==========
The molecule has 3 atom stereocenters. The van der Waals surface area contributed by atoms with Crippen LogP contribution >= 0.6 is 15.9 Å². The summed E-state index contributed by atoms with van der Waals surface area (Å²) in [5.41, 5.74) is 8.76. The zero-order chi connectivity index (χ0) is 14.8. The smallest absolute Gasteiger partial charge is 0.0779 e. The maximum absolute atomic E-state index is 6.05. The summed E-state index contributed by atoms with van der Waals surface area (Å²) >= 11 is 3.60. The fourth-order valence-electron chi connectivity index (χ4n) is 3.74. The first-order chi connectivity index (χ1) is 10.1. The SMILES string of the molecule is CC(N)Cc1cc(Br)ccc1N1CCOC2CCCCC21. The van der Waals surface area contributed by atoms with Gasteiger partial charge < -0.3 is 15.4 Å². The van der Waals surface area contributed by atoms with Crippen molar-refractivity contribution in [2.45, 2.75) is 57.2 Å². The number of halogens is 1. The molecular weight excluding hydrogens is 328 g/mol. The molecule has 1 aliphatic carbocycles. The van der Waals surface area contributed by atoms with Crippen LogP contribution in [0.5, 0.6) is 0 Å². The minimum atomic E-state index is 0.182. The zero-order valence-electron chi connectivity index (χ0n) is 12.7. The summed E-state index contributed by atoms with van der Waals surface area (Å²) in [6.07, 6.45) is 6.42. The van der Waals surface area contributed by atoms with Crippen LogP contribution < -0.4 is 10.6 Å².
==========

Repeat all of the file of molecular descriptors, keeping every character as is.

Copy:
The molecule has 3 atom stereocenters. The van der Waals surface area contributed by atoms with Crippen LogP contribution >= 0.6 is 15.9 Å². The summed E-state index contributed by atoms with van der Waals surface area (Å²) in [5.41, 5.74) is 8.76. The zero-order chi connectivity index (χ0) is 14.8. The smallest absolute Gasteiger partial charge is 0.0779 e. The maximum absolute atomic E-state index is 6.05. The summed E-state index contributed by atoms with van der Waals surface area (Å²) >= 11 is 3.60. The fourth-order valence-electron chi connectivity index (χ4n) is 3.74. The first-order chi connectivity index (χ1) is 10.1. The SMILES string of the molecule is CC(N)Cc1cc(Br)ccc1N1CCOC2CCCCC21. The van der Waals surface area contributed by atoms with Gasteiger partial charge < -0.3 is 15.4 Å². The van der Waals surface area contributed by atoms with Crippen molar-refractivity contribution in [2.45, 2.75) is 57.2 Å². The number of halogens is 1. The molecular weight excluding hydrogens is 328 g/mol. The molecule has 1 aliphatic carbocycles. The van der Waals surface area contributed by atoms with Crippen LogP contribution in [0.5, 0.6) is 0 Å². The minimum atomic E-state index is 0.182. The zero-order valence-electron chi connectivity index (χ0n) is 12.7. The summed E-state index contributed by atoms with van der Waals surface area (Å²) in [6.07, 6.45) is 6.42. The van der Waals surface area contributed by atoms with Crippen LogP contribution < -0.4 is 10.6 Å².